A medical biller in Florida and an emergency medical technician in New York have each pleaded guilty in two separate federal cases involving the criminal misuse of patient information. One case involved healthcare fraud and identity theft, and the other criminal HIPAA violations.
Ransomware continues to dominate headlines with no sign of slowing down. What started more than 30 years ago has become one of the most prevalent and lucrative cyberattacks that does not discriminate by company size, industry or geography.
The Department of Health and Human Services has revealed its taken enforcement actions against five more healthcare providers in cases involving alleged failure to comply with the HIPAA Privacy Rule right of access provision. One includes a rare civil monetary penalty, which was levied against a physician.
Many healthcare entities are resistant to implement multifactor authentication, and that is among the most frustrating critical security mistakes that organizations in that sector make, says Tom Walsh, founder of security consultancy tw-Security.
A recent hack of a Utah medical radiology group's network server has compromised sensitive health information of more than a half-million individuals, ranking the incident among the 20 largest health data breaches posted on the federal tally so far this year. What are the risks to patients?
A Portsmouth, Ohio-based hospital is still struggling to fully recover - continuing to cancel and postpone various patient care services - one week after it revealed that hackers had gained access to some of its servers in what appeared to be a "targeted cyberattack."
New Jersey state regulators have smacked two vendors with a hefty financial settlement and corrective action plan for their involvement in a 2016 printing and mailing mishap that compromised the health information of nearly 56,000 residents.
Two recently reported hacking incidents - each affecting tens of thousands of individuals - serve as contrasting examples of the wide range of time and difficulty it takes for some entities to determine and report protected health information breaches.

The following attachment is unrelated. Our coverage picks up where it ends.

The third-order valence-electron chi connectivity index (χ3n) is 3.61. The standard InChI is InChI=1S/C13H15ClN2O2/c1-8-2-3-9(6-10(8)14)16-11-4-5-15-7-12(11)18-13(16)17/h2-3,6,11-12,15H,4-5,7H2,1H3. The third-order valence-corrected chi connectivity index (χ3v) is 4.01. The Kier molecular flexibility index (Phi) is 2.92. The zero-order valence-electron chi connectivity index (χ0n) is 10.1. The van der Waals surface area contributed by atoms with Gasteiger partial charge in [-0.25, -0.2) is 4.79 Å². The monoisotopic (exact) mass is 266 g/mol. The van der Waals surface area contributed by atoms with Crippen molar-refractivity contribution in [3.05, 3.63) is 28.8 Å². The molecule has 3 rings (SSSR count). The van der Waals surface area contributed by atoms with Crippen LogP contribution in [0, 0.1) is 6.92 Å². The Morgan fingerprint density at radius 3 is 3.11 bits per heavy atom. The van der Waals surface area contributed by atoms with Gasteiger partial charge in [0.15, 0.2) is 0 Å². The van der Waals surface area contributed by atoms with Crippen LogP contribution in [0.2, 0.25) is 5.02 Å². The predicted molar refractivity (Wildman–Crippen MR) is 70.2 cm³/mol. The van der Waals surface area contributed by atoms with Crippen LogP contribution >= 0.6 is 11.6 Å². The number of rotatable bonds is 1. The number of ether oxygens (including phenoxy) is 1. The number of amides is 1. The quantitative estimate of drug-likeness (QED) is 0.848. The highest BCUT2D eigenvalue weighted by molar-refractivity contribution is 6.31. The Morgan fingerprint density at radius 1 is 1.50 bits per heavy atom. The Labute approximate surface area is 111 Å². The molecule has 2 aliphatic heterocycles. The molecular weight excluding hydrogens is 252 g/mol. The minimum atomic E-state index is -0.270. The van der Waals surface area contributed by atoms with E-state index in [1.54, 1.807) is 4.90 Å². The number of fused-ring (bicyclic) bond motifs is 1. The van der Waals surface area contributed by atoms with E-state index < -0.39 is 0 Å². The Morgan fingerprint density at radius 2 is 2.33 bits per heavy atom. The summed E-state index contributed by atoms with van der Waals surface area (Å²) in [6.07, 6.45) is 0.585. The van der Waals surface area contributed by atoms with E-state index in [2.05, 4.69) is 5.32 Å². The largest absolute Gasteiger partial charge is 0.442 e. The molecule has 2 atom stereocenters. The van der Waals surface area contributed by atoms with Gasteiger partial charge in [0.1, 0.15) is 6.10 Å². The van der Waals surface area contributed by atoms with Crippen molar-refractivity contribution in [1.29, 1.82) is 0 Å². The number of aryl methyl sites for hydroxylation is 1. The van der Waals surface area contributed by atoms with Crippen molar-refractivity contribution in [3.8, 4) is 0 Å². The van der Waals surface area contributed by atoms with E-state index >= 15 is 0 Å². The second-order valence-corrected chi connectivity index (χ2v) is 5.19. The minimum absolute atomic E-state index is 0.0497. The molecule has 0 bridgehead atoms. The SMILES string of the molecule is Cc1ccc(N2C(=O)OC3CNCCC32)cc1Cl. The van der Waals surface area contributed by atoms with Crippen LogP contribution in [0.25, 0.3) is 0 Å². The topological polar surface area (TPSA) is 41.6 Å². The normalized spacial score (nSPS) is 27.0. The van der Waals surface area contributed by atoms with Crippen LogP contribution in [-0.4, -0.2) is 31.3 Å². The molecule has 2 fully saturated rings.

The calculus facing cybercrime practitioners is simple: Can they stay out of jail long enough to enjoy their ill-gotten gains? A push by the U.S. government and allies aims to blunt the ongoing ransomware scourge. But will practitioners quit the cybercrime life?
A recent large hacking incident and a separate vulnerability disclosure involving two different vendors' products related to electronic health records serve as reminders of the potential risks these systems can pose to patients' protected health information.
Ransomware incidents are becoming a major cause of health data breaches affecting millions of individuals that have been reported so far in 2021, according to the latest additions to the federal tally. What else is topping the list?
A recent cyberattack on Community Medical Centers in Northern California has potentially compromised the information of more than 656,000 individuals. Meanwhile, Las Vegas Cancer Center reportedly fell victim to a ransomware attack during Labor Day weekend.
Federal regulators are reminding healthcare organizations about the critical importance of addressing security risks involving legacy systems and devices - including specialty software and gear - that are often difficult for entities to replace. What steps should entities take?
Massachusetts-based UMass Memorial Health is the latest large healthcare network to report an email phishing incident that potentially compromised hundreds of thousands of individuals' protected health information. The unauthorized email access lasted about seven months.
A ransomware attack on a medical practice management services firm that included the possible "removal" of files containing patient information is among the latest security incidents involving similar third-party vendors.